3 Ways To Manage Your Schadenfreude At The Track

By Ray Wallin

Horse Racing - USR Photo

Horse Racing – USR Photo

Schadenfreude.

No, it is not the new model that Volkswagen is releasing next year. It’s far from “Farfegnugen,” which is the German word for driving enjoyment, which was a VW marketing slogan years ago.

Schadenfreude is from the German “schaden” which means damage and “freude” which means joy. Schadenfreude is the enjoyment of other’s pain or misfortune. As handicappers, we all have a little Schadenfreude in us. When we win, someone else loses. Since only a handful of all handicappers make their living playing the races, that means there are a lot of people losing to the joy of a few.

The point of this article isn’t to make you feel guilty for winning or being glad that someone else lost in order for you to win. Rather you need to embrace and manage your own Schadenfreude at the track.

  1. It Can Help You

Have you ever had a bad day at the track? I mean really bad, not losing a few bucks on some bad beats, but the “my wife is going to kill me” kind of bad day at the track? Like the time when our friend Rail Guy went to the ATM four time before the sixth race because he “feels so good about da rest of da card” that there was no talking an ounce of reason into him kind of bad?

Hopefully the answer is no. Yet I am sure that you know of or have seen someone have that really bad day at the track, like our good friend Rail Guy. Did seeing that person at rock bottom make you feel a little better or more appreciative of where you as handicapper? Did it make you appreciate that you can control your bankroll and that you have self-discipline at the track?

Let Schadenfreude be the spark that inspires you to move forward and aspire to not be the perennial loser or degenerate. Use it to help you build confidence in your own skills and self.

  1. It Shows You The Truth When You Own Up To It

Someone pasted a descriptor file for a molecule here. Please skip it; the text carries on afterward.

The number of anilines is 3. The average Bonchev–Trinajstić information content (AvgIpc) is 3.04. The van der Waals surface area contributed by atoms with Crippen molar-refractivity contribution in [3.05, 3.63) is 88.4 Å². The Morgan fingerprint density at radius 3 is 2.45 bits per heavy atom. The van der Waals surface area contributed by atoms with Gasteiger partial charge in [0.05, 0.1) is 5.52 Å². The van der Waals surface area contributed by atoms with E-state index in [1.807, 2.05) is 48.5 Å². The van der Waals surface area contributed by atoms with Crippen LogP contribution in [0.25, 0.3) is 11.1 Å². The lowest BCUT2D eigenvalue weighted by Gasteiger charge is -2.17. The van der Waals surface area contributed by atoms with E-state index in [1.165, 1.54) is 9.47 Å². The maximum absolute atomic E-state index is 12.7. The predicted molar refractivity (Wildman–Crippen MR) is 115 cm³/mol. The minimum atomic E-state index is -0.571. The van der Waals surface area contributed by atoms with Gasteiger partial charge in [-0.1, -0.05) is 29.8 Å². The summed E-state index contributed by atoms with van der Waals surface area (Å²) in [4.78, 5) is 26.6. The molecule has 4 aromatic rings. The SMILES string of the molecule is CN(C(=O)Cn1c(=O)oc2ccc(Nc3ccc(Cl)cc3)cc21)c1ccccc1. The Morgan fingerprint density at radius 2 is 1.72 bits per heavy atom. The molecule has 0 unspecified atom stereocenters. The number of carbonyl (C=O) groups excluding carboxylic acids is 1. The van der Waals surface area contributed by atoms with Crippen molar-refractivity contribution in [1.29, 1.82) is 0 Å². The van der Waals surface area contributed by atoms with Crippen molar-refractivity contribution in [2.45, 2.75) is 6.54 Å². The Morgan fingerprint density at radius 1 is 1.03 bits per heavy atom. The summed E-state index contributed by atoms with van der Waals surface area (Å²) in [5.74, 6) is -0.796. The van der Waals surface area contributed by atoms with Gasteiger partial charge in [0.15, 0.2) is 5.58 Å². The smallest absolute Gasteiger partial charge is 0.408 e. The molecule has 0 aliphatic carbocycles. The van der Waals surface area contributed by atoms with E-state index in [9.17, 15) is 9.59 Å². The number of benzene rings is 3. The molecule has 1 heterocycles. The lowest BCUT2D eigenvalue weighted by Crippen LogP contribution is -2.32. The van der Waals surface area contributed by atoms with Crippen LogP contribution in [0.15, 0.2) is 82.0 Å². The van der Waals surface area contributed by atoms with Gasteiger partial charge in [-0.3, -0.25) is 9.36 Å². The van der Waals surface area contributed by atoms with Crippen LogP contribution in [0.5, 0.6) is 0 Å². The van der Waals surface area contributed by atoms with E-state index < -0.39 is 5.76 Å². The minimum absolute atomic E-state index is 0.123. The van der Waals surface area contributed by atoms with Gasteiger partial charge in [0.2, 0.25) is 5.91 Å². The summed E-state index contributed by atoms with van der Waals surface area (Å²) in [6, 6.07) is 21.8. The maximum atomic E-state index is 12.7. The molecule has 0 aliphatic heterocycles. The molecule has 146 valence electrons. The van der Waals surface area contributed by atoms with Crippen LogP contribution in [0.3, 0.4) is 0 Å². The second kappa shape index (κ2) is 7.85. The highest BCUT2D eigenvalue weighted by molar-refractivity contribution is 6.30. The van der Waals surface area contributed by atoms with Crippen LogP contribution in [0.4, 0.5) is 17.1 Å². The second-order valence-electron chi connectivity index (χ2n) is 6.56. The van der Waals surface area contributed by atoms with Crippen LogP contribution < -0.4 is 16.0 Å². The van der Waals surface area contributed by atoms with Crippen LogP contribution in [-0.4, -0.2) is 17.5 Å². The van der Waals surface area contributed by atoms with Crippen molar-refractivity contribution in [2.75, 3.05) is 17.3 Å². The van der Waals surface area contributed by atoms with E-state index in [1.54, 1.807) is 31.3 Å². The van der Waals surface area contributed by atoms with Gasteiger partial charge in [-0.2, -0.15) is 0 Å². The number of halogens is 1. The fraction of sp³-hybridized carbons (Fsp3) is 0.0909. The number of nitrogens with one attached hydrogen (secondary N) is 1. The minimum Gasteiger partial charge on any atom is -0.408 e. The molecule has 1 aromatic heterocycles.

In my days of gracing the second floor of the old Meadowlands grandstand, our friend the Schnoz would be happy when he won, but also quietly cheering when others around him lost. The whole world knew when he won as he would pace around with a look of determination on his face while smacking his program into his hand followed by an emphatic “yes, yes, I got that, yes.”

For as animated as he was when he won, he often took great pleasure in watching others lose. We all had respect for each other’s handicapping abilities and when he could get the better of you, he would let you know it.

It took a couple of years for him to open up to us. What we all didn’t know at the time was that he was jealous of the success some of us were having with either our homemade figures or our ability to analyze the pace of the race. That eventually started the constructive conversations and he went back and retooled parts of his own handicapping and had more success at the windows.

Schadenfreude can show you where you may be lacking in your handicapping and whose skills you are envious of. It can also push you to engage in the conversation with those people or to improve yourself to try to get to their level. So own up to why you feel good when things go wrong for others to find a constructive path forward.

  1. Realize That It Goes Both Ways